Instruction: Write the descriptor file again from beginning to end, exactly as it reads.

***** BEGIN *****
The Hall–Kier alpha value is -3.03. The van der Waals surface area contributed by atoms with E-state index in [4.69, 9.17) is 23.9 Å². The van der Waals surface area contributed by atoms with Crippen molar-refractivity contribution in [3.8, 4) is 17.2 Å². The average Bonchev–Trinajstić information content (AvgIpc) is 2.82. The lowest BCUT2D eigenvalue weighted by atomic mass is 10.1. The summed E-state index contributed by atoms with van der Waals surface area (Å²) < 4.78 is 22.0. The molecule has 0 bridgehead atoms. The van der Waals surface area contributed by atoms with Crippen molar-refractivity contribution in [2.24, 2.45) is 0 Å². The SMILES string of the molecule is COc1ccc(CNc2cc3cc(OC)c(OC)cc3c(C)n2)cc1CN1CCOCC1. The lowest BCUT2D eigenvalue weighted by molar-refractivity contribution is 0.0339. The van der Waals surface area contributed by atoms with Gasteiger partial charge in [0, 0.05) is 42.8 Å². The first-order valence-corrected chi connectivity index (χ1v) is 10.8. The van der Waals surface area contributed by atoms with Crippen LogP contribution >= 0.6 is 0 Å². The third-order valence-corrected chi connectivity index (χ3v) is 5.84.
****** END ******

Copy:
The Hall–Kier alpha value is -3.03. The van der Waals surface area contributed by atoms with E-state index in [4.69, 9.17) is 23.9 Å². The van der Waals surface area contributed by atoms with Crippen molar-refractivity contribution in [3.8, 4) is 17.2 Å². The average Bonchev–Trinajstić information content (AvgIpc) is 2.82. The lowest BCUT2D eigenvalue weighted by atomic mass is 10.1. The summed E-state index contributed by atoms with van der Waals surface area (Å²) < 4.78 is 22.0. The molecule has 0 bridgehead atoms. The van der Waals surface area contributed by atoms with Crippen molar-refractivity contribution in [2.24, 2.45) is 0 Å². The SMILES string of the molecule is COc1ccc(CNc2cc3cc(OC)c(OC)cc3c(C)n2)cc1CN1CCOCC1. The lowest BCUT2D eigenvalue weighted by molar-refractivity contribution is 0.0339. The van der Waals surface area contributed by atoms with Gasteiger partial charge in [0, 0.05) is 42.8 Å². The first-order valence-corrected chi connectivity index (χ1v) is 10.8. The van der Waals surface area contributed by atoms with Crippen LogP contribution >= 0.6 is 0 Å². The third-order valence-corrected chi connectivity index (χ3v) is 5.84.